The fall in prices for resources is also hitting the Federal budget. The Treasurer has stopped talking about a ‘budget emergency’ because the government has been forced to step back from implementing some of its most unpopular policies, for now. But the decline in the terms of trade (and its effect on revenue) has already been much larger than Treasury forecast. This makes the Coalition’s failure to sell its austerity agenda a serious concern for business, who had hoped for corporate tax cuts during this government’s term.

Squeeze on living standards

The income recession has also hit wages and employment. As usual, business wants the working class to bear the brunt of the economic downturn, as they move to protect their profits. Unemployment is now 6.3 per cent; just below the highest in 12 years (recorded in January) and a worse figure than for the US or the UK. It’s 20.3 per cent if we count everyone who wants more work. The paltry 2.5 per cent growth in wages last year was cancelled out by inflation (also 2.5 per cent).

Although they’ve made a small concession on pay for the military, Abbott and Abetz want to lock-in real wage cuts for the public service for the next three years, and are going after jobs. They’re offering less than 1.4 per cent per year to workers in the Department of Human Services and just 0.8 per cent to the Tax Office. And one in five public servants in the CSIRO can expect to lose their job over the next two years as the workforce is cut by 1300. Staff at Human Services and Veterans’ Affairs have voted overwhelmingly for industrial action, and ballots are planned at the Tax Office, the CSIRO, Agriculture and Employment.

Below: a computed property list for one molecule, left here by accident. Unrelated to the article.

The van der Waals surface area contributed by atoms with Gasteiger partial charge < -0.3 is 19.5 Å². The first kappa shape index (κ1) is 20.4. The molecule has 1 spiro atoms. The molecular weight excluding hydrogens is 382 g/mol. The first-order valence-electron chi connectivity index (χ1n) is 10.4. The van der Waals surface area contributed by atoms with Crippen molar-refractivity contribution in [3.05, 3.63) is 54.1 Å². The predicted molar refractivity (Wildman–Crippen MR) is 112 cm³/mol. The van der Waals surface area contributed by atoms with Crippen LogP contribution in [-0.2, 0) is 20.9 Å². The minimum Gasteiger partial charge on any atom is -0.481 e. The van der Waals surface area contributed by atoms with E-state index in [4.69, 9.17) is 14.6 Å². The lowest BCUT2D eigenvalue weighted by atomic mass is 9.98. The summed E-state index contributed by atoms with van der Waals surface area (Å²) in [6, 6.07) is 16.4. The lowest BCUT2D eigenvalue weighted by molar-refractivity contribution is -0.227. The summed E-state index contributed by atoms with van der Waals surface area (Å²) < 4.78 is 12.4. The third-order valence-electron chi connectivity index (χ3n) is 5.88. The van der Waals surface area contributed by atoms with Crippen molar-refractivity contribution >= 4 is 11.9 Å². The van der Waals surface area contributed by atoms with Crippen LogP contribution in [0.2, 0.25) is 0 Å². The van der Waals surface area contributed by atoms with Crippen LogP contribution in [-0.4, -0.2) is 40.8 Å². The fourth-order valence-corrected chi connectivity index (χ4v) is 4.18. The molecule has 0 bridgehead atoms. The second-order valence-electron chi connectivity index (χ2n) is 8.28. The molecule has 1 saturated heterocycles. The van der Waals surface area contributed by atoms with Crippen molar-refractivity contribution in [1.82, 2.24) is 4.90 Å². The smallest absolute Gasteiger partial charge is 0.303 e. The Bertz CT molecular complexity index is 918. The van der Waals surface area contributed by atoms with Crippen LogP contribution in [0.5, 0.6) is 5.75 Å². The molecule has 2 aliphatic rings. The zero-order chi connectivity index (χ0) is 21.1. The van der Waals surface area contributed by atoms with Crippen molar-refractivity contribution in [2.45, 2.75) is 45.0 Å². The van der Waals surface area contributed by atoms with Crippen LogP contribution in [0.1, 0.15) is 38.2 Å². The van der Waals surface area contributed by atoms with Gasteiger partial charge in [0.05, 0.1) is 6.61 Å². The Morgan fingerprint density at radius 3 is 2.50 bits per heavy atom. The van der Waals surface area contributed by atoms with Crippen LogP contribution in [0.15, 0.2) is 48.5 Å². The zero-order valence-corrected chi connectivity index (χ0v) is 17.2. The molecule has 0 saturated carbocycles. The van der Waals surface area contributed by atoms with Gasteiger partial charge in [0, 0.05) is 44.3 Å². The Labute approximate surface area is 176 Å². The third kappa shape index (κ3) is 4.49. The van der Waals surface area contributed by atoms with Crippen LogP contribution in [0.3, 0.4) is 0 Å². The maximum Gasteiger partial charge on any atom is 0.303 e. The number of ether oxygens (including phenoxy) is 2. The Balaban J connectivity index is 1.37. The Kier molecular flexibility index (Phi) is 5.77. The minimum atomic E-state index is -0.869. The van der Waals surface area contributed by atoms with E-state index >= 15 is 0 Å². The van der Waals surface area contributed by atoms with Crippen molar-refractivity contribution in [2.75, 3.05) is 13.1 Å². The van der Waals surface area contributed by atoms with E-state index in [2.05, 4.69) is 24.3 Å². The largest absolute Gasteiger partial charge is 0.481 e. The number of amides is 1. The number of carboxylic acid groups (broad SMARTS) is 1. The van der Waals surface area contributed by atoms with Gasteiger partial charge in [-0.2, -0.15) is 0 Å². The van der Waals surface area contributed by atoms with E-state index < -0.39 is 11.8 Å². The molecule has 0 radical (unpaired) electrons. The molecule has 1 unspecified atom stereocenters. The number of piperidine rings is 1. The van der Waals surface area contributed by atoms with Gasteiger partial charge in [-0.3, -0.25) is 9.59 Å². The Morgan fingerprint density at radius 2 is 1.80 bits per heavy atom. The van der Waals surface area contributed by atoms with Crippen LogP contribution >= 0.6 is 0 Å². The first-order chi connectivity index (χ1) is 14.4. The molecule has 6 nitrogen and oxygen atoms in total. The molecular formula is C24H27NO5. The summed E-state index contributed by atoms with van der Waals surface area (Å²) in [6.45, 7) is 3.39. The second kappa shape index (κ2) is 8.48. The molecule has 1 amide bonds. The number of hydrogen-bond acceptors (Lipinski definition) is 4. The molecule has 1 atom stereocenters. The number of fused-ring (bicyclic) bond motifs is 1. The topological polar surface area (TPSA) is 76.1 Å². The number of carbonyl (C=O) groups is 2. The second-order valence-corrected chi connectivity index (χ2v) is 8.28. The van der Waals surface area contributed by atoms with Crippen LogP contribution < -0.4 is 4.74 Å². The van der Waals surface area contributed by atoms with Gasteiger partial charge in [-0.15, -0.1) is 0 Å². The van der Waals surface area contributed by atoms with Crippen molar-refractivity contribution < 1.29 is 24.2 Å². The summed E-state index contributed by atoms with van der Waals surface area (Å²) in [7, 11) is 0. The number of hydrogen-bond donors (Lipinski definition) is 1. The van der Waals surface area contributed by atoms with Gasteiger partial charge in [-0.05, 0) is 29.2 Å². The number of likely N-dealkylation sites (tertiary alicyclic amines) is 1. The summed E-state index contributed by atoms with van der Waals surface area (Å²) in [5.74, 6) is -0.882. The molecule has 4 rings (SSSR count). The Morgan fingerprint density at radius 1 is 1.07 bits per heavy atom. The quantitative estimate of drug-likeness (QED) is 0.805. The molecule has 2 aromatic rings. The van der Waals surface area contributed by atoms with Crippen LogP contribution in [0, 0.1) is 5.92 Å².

Bosses in the private sector also want to take advantage of the weak labour market, and have been campaigning hard for changes to penalty rates and the awards system. It’s no coincidence that agreements for over one million workers are scheduled to be settled this year, including at Woolworths, Coles, the Commonwealth Bank and Telstra.

At the moment the government is too weak politically to go after penalty rates, and has instead announced a wide-ranging Productivity Commission review into industrial relations. This will almost certainly make business-friendly recommendations which the Coalition can use as ammunition later. The rallies called by the ACTU in response were an important indication of willingness to resist this agenda.

In the construction sector, where economic conditions are stronger (but worsening), the CFMEU have succeeded in extracting 5 per cent annual wage increases from around 200 contractors. This comes after a long industrial campaign against one of the companies involved (Boral) which included strikes and blockades. In spite of a legal challenge by Boral, and threats by the Liberals to change the building code to effectively ban companies from winning government contracts if they concede too much to workers, the CFMEU’s militant tactics worked.